# Proof of Cellular Approximation from Sard's Theorem

I'd like to prove the cellular approximation theorem using Sard's theorem. The only hard part is the induction step:

Let $f: \mathbb{D}^k\rightarrow Y$ be a map from the closed $k$-disk to a CW-complex, Y, for which $f(S^{k-1})\subseteq Y^{k-1}$ and let $e^j$ be a $j$ dimensional cell in $Y$ where $j>k$ . Then $f$ is homotopic relative to $S^{k-1}$ to a map whose image omits a point in $e^j$.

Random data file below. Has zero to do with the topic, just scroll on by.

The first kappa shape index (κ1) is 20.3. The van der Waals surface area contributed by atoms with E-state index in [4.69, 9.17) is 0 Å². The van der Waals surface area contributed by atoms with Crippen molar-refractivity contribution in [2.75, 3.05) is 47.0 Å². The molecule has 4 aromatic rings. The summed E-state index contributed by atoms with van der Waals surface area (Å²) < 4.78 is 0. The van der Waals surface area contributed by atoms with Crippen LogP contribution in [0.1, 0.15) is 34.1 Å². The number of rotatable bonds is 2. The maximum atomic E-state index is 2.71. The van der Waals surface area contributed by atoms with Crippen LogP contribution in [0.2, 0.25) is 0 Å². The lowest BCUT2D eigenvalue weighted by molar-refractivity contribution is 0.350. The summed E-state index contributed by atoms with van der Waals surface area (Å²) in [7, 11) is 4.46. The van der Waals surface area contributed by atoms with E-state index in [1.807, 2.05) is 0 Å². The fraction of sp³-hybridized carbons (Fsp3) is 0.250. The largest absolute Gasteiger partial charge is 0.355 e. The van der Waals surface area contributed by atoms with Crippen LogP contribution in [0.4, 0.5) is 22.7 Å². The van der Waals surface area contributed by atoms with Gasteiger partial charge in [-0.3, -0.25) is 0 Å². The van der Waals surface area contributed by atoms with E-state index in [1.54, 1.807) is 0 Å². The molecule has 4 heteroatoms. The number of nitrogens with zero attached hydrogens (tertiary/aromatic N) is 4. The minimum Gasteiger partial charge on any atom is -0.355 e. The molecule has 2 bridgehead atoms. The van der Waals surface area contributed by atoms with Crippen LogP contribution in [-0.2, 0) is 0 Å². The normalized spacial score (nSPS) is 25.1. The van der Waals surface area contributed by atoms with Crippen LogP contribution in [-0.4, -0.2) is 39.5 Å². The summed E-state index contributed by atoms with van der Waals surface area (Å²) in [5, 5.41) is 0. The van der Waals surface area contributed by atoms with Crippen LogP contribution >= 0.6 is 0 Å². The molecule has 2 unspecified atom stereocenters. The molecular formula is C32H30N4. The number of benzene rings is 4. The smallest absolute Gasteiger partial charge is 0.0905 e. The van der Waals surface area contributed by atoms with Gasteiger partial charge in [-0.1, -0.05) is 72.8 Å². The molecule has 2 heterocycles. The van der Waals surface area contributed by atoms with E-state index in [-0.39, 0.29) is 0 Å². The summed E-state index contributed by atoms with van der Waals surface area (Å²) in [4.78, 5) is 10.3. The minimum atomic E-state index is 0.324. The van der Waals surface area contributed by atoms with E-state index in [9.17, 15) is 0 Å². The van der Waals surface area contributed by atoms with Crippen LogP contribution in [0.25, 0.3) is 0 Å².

Clearly if I'm going to use Sard's theorem I need to homotope $f$ to something which is smooth on the preimage of $e^j$ but I'm not really sure how to proceed. For example, I'm not sure under what conditions a contiuous map homotopes to a smooth one. Furthermore even if I could perform the homotopy I'm not sure how to extend it to the rest of the disk. I could use a bump function but I'm not sure how to guarantee that the resulting function will be well behaved on the region where the bump function is descending.

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